Here at Skier & Associates we have noticed a larger than usual number of potential clients calling our offices for advice and help AFTER they have already had a hearing on a Pardon or Parole request that did not go their way. We cannot emphasize enough that waiting until after the Board has already considered your case is not the best time to reach out to us. Clearly the best time to contact a lawyer for help is prior to a hearing, preferably several weeks or months out.
There are many reasons for this, but the two most important will be discussed here: First, the Board’s extremely limited ability to reconsider their actions, and second the importance of giving the Board all necessary information BEFORE their initial decision.
Although the disruptions to our legal system because of the COVID pandemic continue, there is progress being made in re-opening the judicial system safely. In the past week, I have become aware that in many counties in Alabama, there will soon be jury trials with steps taken to ensure proper social distancing both during jury selection as well as the trial itself. In the Federal Court for the Middle District of Alabama, a jury trial was held this week, which will likely serve as a “test run” for future jury terms. We have taken part in a live evidentiary hearing in Federal Court before a Magistrate judge, and everything went smoothly as expected, although precautions such as plexiglass partitions and face covering requirements were in place.
At Skier & Associates, we have submitted the materials to the Alabama Board of Pardons and Paroles for two clients with hearings scheduled the week of August 17. Because the Board is not holding live hearings, these clients were required to submit their argument in advance of the hearing date. I have been critical of this decision in the past. We now understand that the Pardon and Parole Board hopes to begin live hearings once again in October of this year. We hope this plan comes to pass, as not only do applicants deserve to be heard, but on a personal level we miss presenting our clients’ cases in a live setting. Continue reading ›
During its 2019 Regular Session, HB 380, which restructures and places severe limitations on the powers of the Alabama Board of Pardons and Paroles passed both legislative houses and is now awaiting the Governor’s signature, which is likely. While specifics are to be hammered out during the administrative rules process, the net result will be more restrictions on early parole considerations for most inmates. Importantly, the legislation sets rules for when a parole hearing can be held, based on specific guidelines. As is the case with nearly all legislation, there is good news and bad news. Continue reading ›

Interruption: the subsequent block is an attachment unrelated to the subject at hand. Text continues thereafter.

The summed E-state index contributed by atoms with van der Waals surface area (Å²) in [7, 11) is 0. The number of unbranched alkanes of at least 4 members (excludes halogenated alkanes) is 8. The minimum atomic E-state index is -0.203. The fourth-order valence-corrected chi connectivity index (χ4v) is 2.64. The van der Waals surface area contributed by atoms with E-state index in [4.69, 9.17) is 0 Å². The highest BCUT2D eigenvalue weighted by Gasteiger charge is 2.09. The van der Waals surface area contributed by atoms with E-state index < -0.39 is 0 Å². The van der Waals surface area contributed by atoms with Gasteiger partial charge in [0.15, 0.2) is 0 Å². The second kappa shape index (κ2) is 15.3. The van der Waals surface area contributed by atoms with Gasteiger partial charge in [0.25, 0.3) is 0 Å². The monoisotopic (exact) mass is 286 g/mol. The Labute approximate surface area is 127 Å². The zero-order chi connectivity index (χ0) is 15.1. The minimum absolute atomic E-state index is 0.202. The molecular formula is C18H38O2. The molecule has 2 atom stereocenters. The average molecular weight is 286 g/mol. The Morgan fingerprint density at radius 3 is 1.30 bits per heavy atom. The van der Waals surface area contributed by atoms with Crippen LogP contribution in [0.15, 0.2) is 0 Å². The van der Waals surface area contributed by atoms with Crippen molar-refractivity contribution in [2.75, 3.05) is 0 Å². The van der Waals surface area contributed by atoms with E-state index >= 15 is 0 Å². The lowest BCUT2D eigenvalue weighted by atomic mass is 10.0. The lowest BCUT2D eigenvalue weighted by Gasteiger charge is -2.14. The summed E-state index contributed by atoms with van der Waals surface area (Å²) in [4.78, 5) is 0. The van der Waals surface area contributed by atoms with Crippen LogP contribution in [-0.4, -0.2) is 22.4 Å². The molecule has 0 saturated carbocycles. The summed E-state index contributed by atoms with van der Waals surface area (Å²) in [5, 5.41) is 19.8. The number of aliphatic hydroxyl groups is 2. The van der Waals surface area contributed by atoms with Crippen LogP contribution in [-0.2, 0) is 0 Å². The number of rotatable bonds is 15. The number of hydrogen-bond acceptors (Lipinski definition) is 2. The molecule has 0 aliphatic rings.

Alabama law requires that, before the Board of Pardons and Paroles can hear a case, they must notify any identifiable victim of their right to be present at a hearing and make their feelings known on the matter. This has two effects on those awaiting a hearing: First, it can delay the hearing as the process of locating and notifying victims progresses. Second, a victim’s wishes carry significant weight with the Board.
Here are my thoughts and experiences on the matter:
In the past few days, I have received a number of inquiries from people who have been or had a loved one denied parole or a pardon from the Alabama Board of Pardons and Paroles. These potential clients want to know how to appeal a ruling of the Pardon and Parole Board. In every case, I have to give them the bad news: There is NO APPEAL from a decision of the Board. Continue reading ›
We at Skier & Associates have received information that there will be a bill filed in the upcoming legislative session that would expand Alabama’s existing expungement law to allow expungement of certain convictions as well as pardoned convictions.
As always, the legislative process is unpredictable and slow. Stay tuned to this space for updates and a critique of any new law passed by the legislature and signed by the governor.
One of the most common questions I am asked is the effect of a felony pardon on a person’s ability to possess a firearm. The answer is a bit more complex than one might think at first glance.
The Alabama Board of Pardons and Paroles has the authority in our state to issue pardons and restore “civil rights.” These rights include the right to vote, the right to hold public office, and of course the right to possess a firearm.